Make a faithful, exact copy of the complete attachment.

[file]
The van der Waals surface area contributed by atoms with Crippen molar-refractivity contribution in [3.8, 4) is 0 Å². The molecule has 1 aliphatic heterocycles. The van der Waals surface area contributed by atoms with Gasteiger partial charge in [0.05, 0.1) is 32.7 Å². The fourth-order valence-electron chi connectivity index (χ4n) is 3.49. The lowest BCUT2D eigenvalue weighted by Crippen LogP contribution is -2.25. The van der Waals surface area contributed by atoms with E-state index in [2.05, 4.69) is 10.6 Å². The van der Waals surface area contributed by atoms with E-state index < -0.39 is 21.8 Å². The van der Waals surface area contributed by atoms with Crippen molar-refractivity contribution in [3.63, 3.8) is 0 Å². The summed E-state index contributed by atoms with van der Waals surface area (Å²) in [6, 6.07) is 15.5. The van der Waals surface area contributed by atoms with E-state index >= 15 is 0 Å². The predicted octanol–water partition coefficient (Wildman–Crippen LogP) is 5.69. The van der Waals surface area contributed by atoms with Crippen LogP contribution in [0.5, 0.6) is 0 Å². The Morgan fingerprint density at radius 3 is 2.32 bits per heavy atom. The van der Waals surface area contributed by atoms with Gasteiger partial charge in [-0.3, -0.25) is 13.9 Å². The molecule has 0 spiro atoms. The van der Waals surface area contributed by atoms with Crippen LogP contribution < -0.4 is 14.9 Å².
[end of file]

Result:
The van der Waals surface area contributed by atoms with Crippen molar-refractivity contribution in [3.8, 4) is 0 Å². The molecule has 1 aliphatic heterocycles. The van der Waals surface area contributed by atoms with Gasteiger partial charge in [0.05, 0.1) is 32.7 Å². The fourth-order valence-electron chi connectivity index (χ4n) is 3.49. The lowest BCUT2D eigenvalue weighted by Crippen LogP contribution is -2.25. The van der Waals surface area contributed by atoms with E-state index in [2.05, 4.69) is 10.6 Å². The van der Waals surface area contributed by atoms with E-state index < -0.39 is 21.8 Å². The van der Waals surface area contributed by atoms with Crippen molar-refractivity contribution in [3.63, 3.8) is 0 Å². The summed E-state index contributed by atoms with van der Waals surface area (Å²) in [6, 6.07) is 15.5. The van der Waals surface area contributed by atoms with E-state index >= 15 is 0 Å². The predicted octanol–water partition coefficient (Wildman–Crippen LogP) is 5.69. The van der Waals surface area contributed by atoms with Crippen LogP contribution in [0.5, 0.6) is 0 Å². The Morgan fingerprint density at radius 3 is 2.32 bits per heavy atom. The van der Waals surface area contributed by atoms with Gasteiger partial charge in [-0.3, -0.25) is 13.9 Å². The molecule has 0 spiro atoms. The van der Waals surface area contributed by atoms with Crippen LogP contribution < -0.4 is 14.9 Å².